A real-time flight-data recording method could have given investigators a far better idea of what has happened to Malaysian Airlines Flight 370, says Krishma Kavi, a professor of computer science and engineering at the University of North Texas, in Denton.
Kavi described such a system in detail in IEEE Spectrum in 2010, calling it the glass box, in contrast to the black box, which records flight data and voice data. The black box can be replayed only after the fact, and then only if it can be salvaged from an airliner's wreckage; the proposed glass box would immediately transmit the data to the cloud—the network of servers that increasingly blankets the earth.
"I strongly believe that our version of the black box (glass box) would have provided information indicating that all components of the plane were operating" in the wayward MH 370, he said in an email yesterday. "It would have provided data on speed, altitude, direction of the flight... in real time."
In his article for Spectrum, Kavi wrote that "the airplane would transmit directly to the ground where possible, but when flying high or over water, it would have to resort to transmission via networks of satellites, some high up in geosynchronous orbit, others much lower down." Satellite relays would be relatively slow, but still they could include all relevant flight data, at least in compressed form.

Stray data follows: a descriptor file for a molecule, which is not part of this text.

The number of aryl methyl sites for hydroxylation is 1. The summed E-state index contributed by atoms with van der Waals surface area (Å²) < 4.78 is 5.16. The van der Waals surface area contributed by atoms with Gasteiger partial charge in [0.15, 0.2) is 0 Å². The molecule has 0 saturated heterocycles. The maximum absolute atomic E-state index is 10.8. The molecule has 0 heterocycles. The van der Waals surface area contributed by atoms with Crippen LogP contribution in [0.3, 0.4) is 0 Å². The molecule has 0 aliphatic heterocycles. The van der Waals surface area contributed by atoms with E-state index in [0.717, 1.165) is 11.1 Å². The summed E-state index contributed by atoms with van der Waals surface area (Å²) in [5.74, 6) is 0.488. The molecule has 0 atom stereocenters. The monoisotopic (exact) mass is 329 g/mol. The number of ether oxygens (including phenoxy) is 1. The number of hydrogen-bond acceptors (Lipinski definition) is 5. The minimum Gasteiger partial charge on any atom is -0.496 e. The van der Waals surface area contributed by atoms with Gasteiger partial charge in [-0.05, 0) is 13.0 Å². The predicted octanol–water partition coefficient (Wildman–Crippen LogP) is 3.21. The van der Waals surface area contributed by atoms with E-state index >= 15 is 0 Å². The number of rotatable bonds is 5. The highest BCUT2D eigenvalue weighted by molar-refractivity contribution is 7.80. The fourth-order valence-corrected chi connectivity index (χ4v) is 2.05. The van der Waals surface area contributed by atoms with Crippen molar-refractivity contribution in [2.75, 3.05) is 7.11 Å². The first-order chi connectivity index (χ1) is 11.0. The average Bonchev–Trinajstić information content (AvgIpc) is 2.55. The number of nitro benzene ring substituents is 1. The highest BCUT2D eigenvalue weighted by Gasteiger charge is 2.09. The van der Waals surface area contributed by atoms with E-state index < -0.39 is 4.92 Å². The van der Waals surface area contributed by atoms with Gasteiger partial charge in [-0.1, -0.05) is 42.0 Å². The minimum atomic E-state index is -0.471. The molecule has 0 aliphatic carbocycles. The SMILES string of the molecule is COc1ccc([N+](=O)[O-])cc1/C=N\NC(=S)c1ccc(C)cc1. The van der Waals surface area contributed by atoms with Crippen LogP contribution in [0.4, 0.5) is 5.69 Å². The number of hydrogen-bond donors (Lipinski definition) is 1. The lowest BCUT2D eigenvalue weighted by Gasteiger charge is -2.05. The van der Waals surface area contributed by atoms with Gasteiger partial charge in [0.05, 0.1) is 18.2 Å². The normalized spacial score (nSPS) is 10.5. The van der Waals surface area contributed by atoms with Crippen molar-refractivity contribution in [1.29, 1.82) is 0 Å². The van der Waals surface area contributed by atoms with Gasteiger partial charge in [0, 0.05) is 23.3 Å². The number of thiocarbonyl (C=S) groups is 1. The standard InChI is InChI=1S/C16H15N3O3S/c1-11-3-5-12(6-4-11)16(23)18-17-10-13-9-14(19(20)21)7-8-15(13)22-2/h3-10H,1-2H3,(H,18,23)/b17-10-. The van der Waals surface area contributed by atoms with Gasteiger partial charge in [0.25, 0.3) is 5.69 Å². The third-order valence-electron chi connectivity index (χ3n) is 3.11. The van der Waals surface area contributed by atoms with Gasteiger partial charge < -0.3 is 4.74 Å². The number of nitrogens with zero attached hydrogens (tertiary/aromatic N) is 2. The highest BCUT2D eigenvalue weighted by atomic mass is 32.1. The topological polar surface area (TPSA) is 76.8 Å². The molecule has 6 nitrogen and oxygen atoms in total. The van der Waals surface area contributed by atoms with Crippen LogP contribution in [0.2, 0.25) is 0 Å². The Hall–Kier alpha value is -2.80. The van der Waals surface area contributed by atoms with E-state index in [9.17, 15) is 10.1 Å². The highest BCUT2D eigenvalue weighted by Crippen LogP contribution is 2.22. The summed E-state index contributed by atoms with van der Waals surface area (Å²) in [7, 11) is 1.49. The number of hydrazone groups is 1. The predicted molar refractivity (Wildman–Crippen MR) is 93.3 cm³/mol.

MH370 seems to have been over water for most of the time since it strayed from its official flight path to Beijing.
Kavi says that the glass-box system could even include a "panic button." In the event of a hijacking, the pilot would push the button, transferring control of the plane to the automated flight system, which would then land it at the nearest airport. Of course, that trick couldn't stop the pilot himself from stealing away an airliner, a possibility entertained by some investigators of Flight 370.
Kavi retorts that, even in this situation, his glass box could still be designed so that nobody on board the airliner to turn it off. That's how today's black boxes work, he notes.
"I get so frustrated that we still are talking about real-time transmission of flight data when the technology is here," Kavi says, adding that "silver lining" of the story is that the aviation world is moving slowly toward his ideal. What little the investigators have gleaned of the wayward Flight 370 has come largely from ACARS (Aircraft Communications and Reporting System), which allows for periodic satellite "health updates." These provided the only evidence the airliner continued to fly for hours after its last official contact—evidence too scanty, however, to reconstruct the flight path.
Philip E. Ross is a senior editor at IEEE Spectrum. His interests include transportation, energy storage, AI, and the economic aspects of technology. He has a master's degree in international affairs from Columbia University and another, in journalism, from the University of Michigan.